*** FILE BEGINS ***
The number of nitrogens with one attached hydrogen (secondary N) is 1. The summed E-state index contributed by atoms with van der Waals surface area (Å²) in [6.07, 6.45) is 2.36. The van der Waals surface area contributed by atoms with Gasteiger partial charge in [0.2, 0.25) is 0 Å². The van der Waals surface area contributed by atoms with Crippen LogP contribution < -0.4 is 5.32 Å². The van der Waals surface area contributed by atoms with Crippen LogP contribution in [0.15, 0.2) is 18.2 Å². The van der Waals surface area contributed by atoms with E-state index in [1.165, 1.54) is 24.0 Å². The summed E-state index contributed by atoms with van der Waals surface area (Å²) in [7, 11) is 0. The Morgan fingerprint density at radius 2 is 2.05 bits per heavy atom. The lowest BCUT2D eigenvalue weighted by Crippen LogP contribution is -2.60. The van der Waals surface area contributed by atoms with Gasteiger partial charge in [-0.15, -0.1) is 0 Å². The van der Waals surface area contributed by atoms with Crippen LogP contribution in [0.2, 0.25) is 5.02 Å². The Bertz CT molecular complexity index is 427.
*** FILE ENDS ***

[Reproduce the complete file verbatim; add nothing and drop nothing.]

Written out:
The number of nitrogens with one attached hydrogen (secondary N) is 1. The summed E-state index contributed by atoms with van der Waals surface area (Å²) in [6.07, 6.45) is 2.36. The van der Waals surface area contributed by atoms with Gasteiger partial charge in [0.2, 0.25) is 0 Å². The van der Waals surface area contributed by atoms with Crippen LogP contribution < -0.4 is 5.32 Å². The van der Waals surface area contributed by atoms with Crippen LogP contribution in [0.15, 0.2) is 18.2 Å². The van der Waals surface area contributed by atoms with E-state index in [1.165, 1.54) is 24.0 Å². The summed E-state index contributed by atoms with van der Waals surface area (Å²) in [7, 11) is 0. The Morgan fingerprint density at radius 2 is 2.05 bits per heavy atom. The lowest BCUT2D eigenvalue weighted by Crippen LogP contribution is -2.60. The van der Waals surface area contributed by atoms with Gasteiger partial charge in [-0.15, -0.1) is 0 Å². The van der Waals surface area contributed by atoms with Crippen LogP contribution in [0.2, 0.25) is 5.02 Å². The Bertz CT molecular complexity index is 427.